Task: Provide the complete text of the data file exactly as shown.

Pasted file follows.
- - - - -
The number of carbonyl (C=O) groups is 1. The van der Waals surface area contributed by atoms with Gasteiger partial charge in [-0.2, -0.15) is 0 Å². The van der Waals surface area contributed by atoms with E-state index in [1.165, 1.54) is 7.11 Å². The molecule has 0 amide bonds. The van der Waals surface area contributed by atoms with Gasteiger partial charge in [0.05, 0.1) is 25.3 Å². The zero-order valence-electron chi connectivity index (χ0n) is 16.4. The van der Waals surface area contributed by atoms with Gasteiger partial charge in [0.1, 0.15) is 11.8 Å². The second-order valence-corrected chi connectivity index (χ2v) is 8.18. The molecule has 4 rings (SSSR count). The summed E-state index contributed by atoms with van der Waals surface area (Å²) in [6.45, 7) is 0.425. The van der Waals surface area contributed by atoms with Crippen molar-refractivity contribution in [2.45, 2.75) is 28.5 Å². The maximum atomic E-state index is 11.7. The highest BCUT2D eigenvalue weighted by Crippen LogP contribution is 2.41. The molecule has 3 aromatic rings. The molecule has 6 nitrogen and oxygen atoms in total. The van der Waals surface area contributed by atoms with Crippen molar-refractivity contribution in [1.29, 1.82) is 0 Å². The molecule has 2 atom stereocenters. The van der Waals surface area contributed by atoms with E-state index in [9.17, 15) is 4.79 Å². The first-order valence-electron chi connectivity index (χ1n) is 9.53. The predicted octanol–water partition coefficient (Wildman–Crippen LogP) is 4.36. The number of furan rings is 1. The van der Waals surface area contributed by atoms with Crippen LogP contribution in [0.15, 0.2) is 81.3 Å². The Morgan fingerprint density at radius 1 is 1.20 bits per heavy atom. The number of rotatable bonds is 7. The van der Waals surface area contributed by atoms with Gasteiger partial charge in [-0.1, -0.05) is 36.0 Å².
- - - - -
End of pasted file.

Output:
The number of carbonyl (C=O) groups is 1. The van der Waals surface area contributed by atoms with Gasteiger partial charge in [-0.2, -0.15) is 0 Å². The van der Waals surface area contributed by atoms with E-state index in [1.165, 1.54) is 7.11 Å². The molecule has 0 amide bonds. The van der Waals surface area contributed by atoms with Gasteiger partial charge in [0.05, 0.1) is 25.3 Å². The zero-order valence-electron chi connectivity index (χ0n) is 16.4. The van der Waals surface area contributed by atoms with Gasteiger partial charge in [0.1, 0.15) is 11.8 Å². The second-order valence-corrected chi connectivity index (χ2v) is 8.18. The molecule has 4 rings (SSSR count). The summed E-state index contributed by atoms with van der Waals surface area (Å²) in [6.45, 7) is 0.425. The van der Waals surface area contributed by atoms with Crippen molar-refractivity contribution in [2.45, 2.75) is 28.5 Å². The maximum atomic E-state index is 11.7. The highest BCUT2D eigenvalue weighted by Crippen LogP contribution is 2.41. The molecule has 3 aromatic rings. The molecule has 6 nitrogen and oxygen atoms in total. The van der Waals surface area contributed by atoms with Crippen molar-refractivity contribution in [1.29, 1.82) is 0 Å². The molecule has 2 atom stereocenters. The van der Waals surface area contributed by atoms with E-state index in [9.17, 15) is 4.79 Å². The first-order valence-electron chi connectivity index (χ1n) is 9.53. The predicted octanol–water partition coefficient (Wildman–Crippen LogP) is 4.36. The number of furan rings is 1. The van der Waals surface area contributed by atoms with Crippen LogP contribution in [0.15, 0.2) is 81.3 Å². The Morgan fingerprint density at radius 1 is 1.20 bits per heavy atom. The number of rotatable bonds is 7. The van der Waals surface area contributed by atoms with Gasteiger partial charge in [-0.1, -0.05) is 36.0 Å².